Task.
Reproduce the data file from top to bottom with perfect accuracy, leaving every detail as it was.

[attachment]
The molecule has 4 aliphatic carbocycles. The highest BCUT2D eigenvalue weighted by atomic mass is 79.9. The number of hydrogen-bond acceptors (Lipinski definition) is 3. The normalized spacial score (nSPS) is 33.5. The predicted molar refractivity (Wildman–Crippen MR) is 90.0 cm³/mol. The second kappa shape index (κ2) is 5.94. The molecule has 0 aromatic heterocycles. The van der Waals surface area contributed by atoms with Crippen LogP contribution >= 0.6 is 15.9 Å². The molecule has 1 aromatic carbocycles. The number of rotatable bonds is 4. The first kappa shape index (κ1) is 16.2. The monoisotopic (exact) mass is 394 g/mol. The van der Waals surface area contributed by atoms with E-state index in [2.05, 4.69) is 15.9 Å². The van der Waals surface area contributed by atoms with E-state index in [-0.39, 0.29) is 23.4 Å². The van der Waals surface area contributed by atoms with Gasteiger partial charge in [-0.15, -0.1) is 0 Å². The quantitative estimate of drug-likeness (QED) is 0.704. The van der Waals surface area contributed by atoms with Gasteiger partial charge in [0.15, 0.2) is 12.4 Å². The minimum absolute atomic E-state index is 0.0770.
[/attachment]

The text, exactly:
The molecule has 4 aliphatic carbocycles. The highest BCUT2D eigenvalue weighted by atomic mass is 79.9. The number of hydrogen-bond acceptors (Lipinski definition) is 3. The normalized spacial score (nSPS) is 33.5. The predicted molar refractivity (Wildman–Crippen MR) is 90.0 cm³/mol. The second kappa shape index (κ2) is 5.94. The molecule has 0 aromatic heterocycles. The van der Waals surface area contributed by atoms with Crippen LogP contribution >= 0.6 is 15.9 Å². The molecule has 1 aromatic carbocycles. The number of rotatable bonds is 4. The first kappa shape index (κ1) is 16.2. The monoisotopic (exact) mass is 394 g/mol. The van der Waals surface area contributed by atoms with E-state index in [2.05, 4.69) is 15.9 Å². The van der Waals surface area contributed by atoms with E-state index in [-0.39, 0.29) is 23.4 Å². The van der Waals surface area contributed by atoms with Gasteiger partial charge in [-0.15, -0.1) is 0 Å². The quantitative estimate of drug-likeness (QED) is 0.704. The van der Waals surface area contributed by atoms with Gasteiger partial charge in [0.15, 0.2) is 12.4 Å². The minimum absolute atomic E-state index is 0.0770.